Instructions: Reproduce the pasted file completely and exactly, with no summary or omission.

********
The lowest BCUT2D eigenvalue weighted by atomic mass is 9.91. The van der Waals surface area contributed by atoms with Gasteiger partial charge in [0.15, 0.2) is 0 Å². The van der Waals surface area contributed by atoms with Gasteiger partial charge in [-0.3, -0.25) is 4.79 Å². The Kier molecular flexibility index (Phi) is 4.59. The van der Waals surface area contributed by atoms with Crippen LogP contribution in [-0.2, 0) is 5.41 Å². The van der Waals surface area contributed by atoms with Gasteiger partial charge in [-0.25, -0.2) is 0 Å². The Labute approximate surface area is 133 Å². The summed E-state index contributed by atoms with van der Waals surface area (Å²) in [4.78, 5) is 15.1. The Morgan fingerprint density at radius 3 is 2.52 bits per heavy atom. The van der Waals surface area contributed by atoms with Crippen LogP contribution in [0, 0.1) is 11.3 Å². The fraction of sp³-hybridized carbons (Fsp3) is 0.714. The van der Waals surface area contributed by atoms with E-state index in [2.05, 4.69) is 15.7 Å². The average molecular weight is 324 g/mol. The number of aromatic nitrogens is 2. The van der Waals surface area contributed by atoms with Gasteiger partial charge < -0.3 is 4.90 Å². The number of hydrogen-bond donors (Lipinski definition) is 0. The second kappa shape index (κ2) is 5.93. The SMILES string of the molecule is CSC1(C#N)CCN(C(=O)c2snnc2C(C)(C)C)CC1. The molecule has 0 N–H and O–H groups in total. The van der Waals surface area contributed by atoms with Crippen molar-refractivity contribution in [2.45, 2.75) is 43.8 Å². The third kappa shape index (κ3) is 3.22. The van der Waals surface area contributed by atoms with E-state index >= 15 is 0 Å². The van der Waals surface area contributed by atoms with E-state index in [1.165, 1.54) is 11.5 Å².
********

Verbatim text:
The lowest BCUT2D eigenvalue weighted by atomic mass is 9.91. The van der Waals surface area contributed by atoms with Gasteiger partial charge in [0.15, 0.2) is 0 Å². The van der Waals surface area contributed by atoms with Gasteiger partial charge in [-0.3, -0.25) is 4.79 Å². The Kier molecular flexibility index (Phi) is 4.59. The van der Waals surface area contributed by atoms with Crippen LogP contribution in [-0.2, 0) is 5.41 Å². The van der Waals surface area contributed by atoms with Gasteiger partial charge in [-0.25, -0.2) is 0 Å². The Labute approximate surface area is 133 Å². The summed E-state index contributed by atoms with van der Waals surface area (Å²) in [4.78, 5) is 15.1. The Morgan fingerprint density at radius 3 is 2.52 bits per heavy atom. The van der Waals surface area contributed by atoms with Crippen LogP contribution in [0, 0.1) is 11.3 Å². The fraction of sp³-hybridized carbons (Fsp3) is 0.714. The van der Waals surface area contributed by atoms with E-state index in [2.05, 4.69) is 15.7 Å². The average molecular weight is 324 g/mol. The number of aromatic nitrogens is 2. The van der Waals surface area contributed by atoms with Gasteiger partial charge < -0.3 is 4.90 Å². The number of hydrogen-bond donors (Lipinski definition) is 0. The second kappa shape index (κ2) is 5.93. The SMILES string of the molecule is CSC1(C#N)CCN(C(=O)c2snnc2C(C)(C)C)CC1. The molecule has 0 N–H and O–H groups in total. The van der Waals surface area contributed by atoms with Crippen molar-refractivity contribution in [2.45, 2.75) is 43.8 Å². The third kappa shape index (κ3) is 3.22. The van der Waals surface area contributed by atoms with E-state index >= 15 is 0 Å². The van der Waals surface area contributed by atoms with E-state index in [1.165, 1.54) is 11.5 Å².